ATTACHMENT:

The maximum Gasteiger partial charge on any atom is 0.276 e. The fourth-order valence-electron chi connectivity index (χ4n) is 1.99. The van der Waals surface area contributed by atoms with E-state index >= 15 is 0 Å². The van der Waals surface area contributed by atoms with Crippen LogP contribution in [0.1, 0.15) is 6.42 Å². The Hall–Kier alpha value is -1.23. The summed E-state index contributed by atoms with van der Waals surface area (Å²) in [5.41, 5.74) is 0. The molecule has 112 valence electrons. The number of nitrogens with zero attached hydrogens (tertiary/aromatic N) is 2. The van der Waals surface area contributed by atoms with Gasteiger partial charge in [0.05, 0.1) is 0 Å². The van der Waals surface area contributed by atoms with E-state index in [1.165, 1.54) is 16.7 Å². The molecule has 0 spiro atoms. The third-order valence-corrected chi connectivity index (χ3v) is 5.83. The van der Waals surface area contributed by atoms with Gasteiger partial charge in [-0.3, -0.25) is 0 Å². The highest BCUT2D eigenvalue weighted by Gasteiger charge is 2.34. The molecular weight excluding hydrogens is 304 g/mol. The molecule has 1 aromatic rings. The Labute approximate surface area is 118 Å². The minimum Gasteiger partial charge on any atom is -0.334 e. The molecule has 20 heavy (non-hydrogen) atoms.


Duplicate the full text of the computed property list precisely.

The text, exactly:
The maximum Gasteiger partial charge on any atom is 0.276 e. The fourth-order valence-electron chi connectivity index (χ4n) is 1.99. The van der Waals surface area contributed by atoms with E-state index >= 15 is 0 Å². The van der Waals surface area contributed by atoms with Crippen LogP contribution in [0.1, 0.15) is 6.42 Å². The Hall–Kier alpha value is -1.23. The summed E-state index contributed by atoms with van der Waals surface area (Å²) in [5.41, 5.74) is 0. The molecule has 112 valence electrons. The number of nitrogens with zero attached hydrogens (tertiary/aromatic N) is 2. The van der Waals surface area contributed by atoms with Gasteiger partial charge in [0.05, 0.1) is 0 Å². The van der Waals surface area contributed by atoms with E-state index in [1.165, 1.54) is 16.7 Å². The molecule has 0 spiro atoms. The third-order valence-corrected chi connectivity index (χ3v) is 5.83. The van der Waals surface area contributed by atoms with Gasteiger partial charge in [-0.3, -0.25) is 0 Å². The highest BCUT2D eigenvalue weighted by Gasteiger charge is 2.34. The molecular weight excluding hydrogens is 304 g/mol. The molecule has 1 aromatic rings. The Labute approximate surface area is 118 Å². The minimum Gasteiger partial charge on any atom is -0.334 e. The molecule has 20 heavy (non-hydrogen) atoms.